Where other genres are concerned, this leads into RPGElements, which usually work exactly the same.

to:

Of course, the way that character choice is expressed in rules-heavy [=RPGs=] is through your choice of character exerting a direct influence on how you are, and aren't, able to play the game. Since most computer games are primarily about combat, that character customization naturally boils down to choosing between different ways to kill things.

things. This is exacerbated if combat is the primary or sole source of ExperiencePoints, money, or other resources, so that ViolenceIsTheOnlyOption. But that's no problem, since there are MonstersEverywhere. However, it is possible that it is an actual legitimate RPG; it's just that everyone considers the [[PlayTheGameSkipTheStory plot a side benefit at best]].

This trope is also often in effect in {{Tabletop RPG}}s, as most of them are still aimed at "action" genres, where combat is a common mode of conflict resolution by definition. Since combat is supposed to be dangerous and exciting, yet also "fair" so the players don't feel cheated if their character suffers appropriate consequences, such games tend to have combat systems that can easily be an order of magnitude or two more complex than their rules for resolving ''non''-combat challenges (which frequently are handled with just a die roll or two before moving on). This quite naturally tends to reinforce the impression that this trope is in effect regardless of how things actually work out at any individual gaming table in practice.

Some pen-and-paper RPG designers, however, maintain that putting a combat system distinct from the rest of the resolution system leads the players to rely mostly on fights (similarly, the presence of an elaborate magic system would hint the importance of supernatural forces in the verse). Most games with no focus on combat do solve conflicts of any nature the same way, be it a rough negotiation or a duel. Games like ''sweet agatha'' or ''breaking the ice'', focusing on investigation and romance respectively, do not have such systems at all, since it is unlikely any physical confrontation will happen.

So many [=RPGs=] do this, it's easier just to list the aversions.

aversions. Where other genres are concerned, this leads into RPGElements, which usually work exactly the same.



* Since most tabletop [=RPGs=] are still aimed at "action" genres, where combat is a common mode of conflict resolution by definition, and since combat is also supposed to be dangerous and exciting (yet also preferably "fair" so the players don't feel cheated if their character suffers appropriate consequences) and thus nothing to be passed over with just a couple of die rolls before moving on with the plot, games still tend to have combat systems that can easily be an order of magnitude or two more complex than their rules for resolving ''non''-combat challenges (which frequently ''are'' handled with just a die roll or two before moving on). This quite naturally tends to reinforce the impression that this trope is in effect regardless of how things actually work out at any individual gaming table in practice.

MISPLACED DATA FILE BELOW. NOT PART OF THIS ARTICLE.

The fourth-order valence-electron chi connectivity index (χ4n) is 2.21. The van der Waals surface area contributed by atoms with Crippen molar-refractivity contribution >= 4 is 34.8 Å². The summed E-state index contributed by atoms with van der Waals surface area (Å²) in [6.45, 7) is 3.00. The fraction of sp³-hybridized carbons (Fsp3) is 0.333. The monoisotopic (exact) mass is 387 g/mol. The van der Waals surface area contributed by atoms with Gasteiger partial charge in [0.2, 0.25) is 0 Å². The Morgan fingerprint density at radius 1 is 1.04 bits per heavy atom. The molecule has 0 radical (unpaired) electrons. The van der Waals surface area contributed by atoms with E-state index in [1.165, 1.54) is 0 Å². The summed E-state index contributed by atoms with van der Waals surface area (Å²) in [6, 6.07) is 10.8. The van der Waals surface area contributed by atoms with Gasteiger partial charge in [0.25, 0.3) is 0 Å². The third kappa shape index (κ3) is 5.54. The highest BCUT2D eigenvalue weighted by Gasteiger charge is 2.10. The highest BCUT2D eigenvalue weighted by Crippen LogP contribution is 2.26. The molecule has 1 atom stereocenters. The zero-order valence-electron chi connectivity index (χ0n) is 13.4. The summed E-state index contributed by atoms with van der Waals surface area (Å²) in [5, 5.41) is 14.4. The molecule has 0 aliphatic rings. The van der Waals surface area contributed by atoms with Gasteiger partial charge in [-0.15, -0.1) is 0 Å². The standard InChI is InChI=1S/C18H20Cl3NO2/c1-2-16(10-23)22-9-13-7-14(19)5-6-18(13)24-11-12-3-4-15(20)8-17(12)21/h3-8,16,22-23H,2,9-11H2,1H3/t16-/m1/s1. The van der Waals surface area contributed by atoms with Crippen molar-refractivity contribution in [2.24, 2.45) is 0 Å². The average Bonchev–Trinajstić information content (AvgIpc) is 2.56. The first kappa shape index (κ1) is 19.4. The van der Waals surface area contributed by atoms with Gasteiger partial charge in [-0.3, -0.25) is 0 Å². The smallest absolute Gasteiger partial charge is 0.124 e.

* However, some [=RPGs=]' creators avert this and state that putting a combat system distinct from the rest of the resolution system leads the players to rely mostly on fights (similarly, the presence of a magic system would hint the importance of supernatural forces in the verse). Most games with no focus on combat do solve conflicts of any nature the same way, be it a rough negotiation or a duel.Games like ''sweet agatha'' or ''breaking the ice'', focusing on investigation and romance respectively do not have such systems, since it is unlikely any physical confrontation will happen.



* The TabletopGame/VampireTheMasquerade and TabletopGame/VampireTheRequiem are supposed to be more about politics, intrigue, social interaction, background fluff and the internal struggles of its characters as they try to avoid becoming monsters, so combat is intended as more of a climactic experience, rather than an everyday occurence. A pure combat-built character generally wouldn't make it long in vampiric society without political allies to shield them from betrayal, at least in theory. In practice, many groups prefered to ditch the whole psychological horror aspect and play it as an action game instead.

to:

* The TabletopGame/VampireTheMasquerade ''TabletopGame/VampireTheMasquerade'' and TabletopGame/VampireTheRequiem ''TabletopGame/VampireTheRequiem'' are supposed to be more about politics, intrigue, social interaction, background fluff and the internal struggles of its characters as they try to avoid becoming monsters, so combat is intended as more of a climactic experience, rather than an everyday occurence. A pure combat-built character generally wouldn't make it long in vampiric society without political allies to shield them from betrayal, at least in theory. In practice, many groups prefered to ditch the whole psychological horror aspect and play it as an action game instead.



9th Apr '16 2:10:59 PM TotemicHero
Is there an issue? Send a Message


* ''VideoGame/WorldOfWarcraft'' is mostly combat oriented, but you also get experience from discovering new areas, completing quests that don't involve combat such as most fishing and cooking dailies, gathering herbs and ore and surveying for archeology fragments.* One player infamously averted this and made it to the maximum level in vanilla [=WoW=] (Level 50) without ever killing anything or setting foot in a dungeon, opting only to gather materials, craft, explore, and do errand quests. The developers gave them a custom title "The Pacifist" as proof.

to:

* ''VideoGame/WorldOfWarcraft'' is mostly combat oriented, but you also get experience from discovering new areas, completing quests that don't involve combat such as most fishing and cooking dailies, gathering herbs and ore and surveying for archeology fragments.* One player infamously averted A handful of players attempted to avert this and made make it to the maximum level in vanilla [=WoW=] (Level 50) (varied depending on which expansion they did it during) without ever killing anything or setting foot in a dungeon, opting only to gather materials, craft, explore, and do errand quests. explore. The developers gave them a custom title "The Pacifist" as proof.most recent reported case was [[http://www.polygon.com/2012/10/14/3502778/pacifist-world-of-warcraft-player-maxes-level-without-killing the druid Irenic]], who made it to level 90 during ''Mists of Pandaria''.
24th Feb '16 9:18:44 AM supergod
Is there an issue? Send a Message


* ''PlanescapeTorment'', where there are exactly two people that absolutely have to be fought and one of those is part of the tutorial.

to:

* ''PlanescapeTorment'', where there are exactly two plenty of ''potential'' combat situations, but only about three people that absolutely have to be fought and one of those is part of the tutorial.
This list shows the last 10 events of 115. Show all.
http://tvtropes.org/pmwiki/article_history.php?article=Main.RPGsEqualCombat